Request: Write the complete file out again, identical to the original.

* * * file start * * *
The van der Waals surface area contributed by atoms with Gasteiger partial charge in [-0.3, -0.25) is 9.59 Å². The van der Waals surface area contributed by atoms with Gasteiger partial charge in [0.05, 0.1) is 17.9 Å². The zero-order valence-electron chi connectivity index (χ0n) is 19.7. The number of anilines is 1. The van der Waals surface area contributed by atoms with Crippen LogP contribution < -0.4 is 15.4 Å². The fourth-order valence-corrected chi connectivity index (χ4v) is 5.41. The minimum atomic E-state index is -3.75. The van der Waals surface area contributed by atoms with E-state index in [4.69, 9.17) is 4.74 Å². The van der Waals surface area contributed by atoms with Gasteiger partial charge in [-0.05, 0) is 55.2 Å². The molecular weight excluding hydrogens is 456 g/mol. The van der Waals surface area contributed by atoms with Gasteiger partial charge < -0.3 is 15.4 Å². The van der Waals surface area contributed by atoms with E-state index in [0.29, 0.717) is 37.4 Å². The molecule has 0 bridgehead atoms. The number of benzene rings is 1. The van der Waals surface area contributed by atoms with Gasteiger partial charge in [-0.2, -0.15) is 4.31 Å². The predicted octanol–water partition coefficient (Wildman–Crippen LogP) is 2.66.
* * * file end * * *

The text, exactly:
The van der Waals surface area contributed by atoms with Gasteiger partial charge in [-0.3, -0.25) is 9.59 Å². The van der Waals surface area contributed by atoms with Gasteiger partial charge in [0.05, 0.1) is 17.9 Å². The zero-order valence-electron chi connectivity index (χ0n) is 19.7. The number of anilines is 1. The van der Waals surface area contributed by atoms with Crippen LogP contribution < -0.4 is 15.4 Å². The fourth-order valence-corrected chi connectivity index (χ4v) is 5.41. The minimum atomic E-state index is -3.75. The van der Waals surface area contributed by atoms with E-state index in [4.69, 9.17) is 4.74 Å². The van der Waals surface area contributed by atoms with Gasteiger partial charge in [-0.05, 0) is 55.2 Å². The molecular weight excluding hydrogens is 456 g/mol. The van der Waals surface area contributed by atoms with Gasteiger partial charge < -0.3 is 15.4 Å². The van der Waals surface area contributed by atoms with E-state index in [0.29, 0.717) is 37.4 Å². The molecule has 0 bridgehead atoms. The number of benzene rings is 1. The van der Waals surface area contributed by atoms with Gasteiger partial charge in [-0.2, -0.15) is 4.31 Å². The predicted octanol–water partition coefficient (Wildman–Crippen LogP) is 2.66.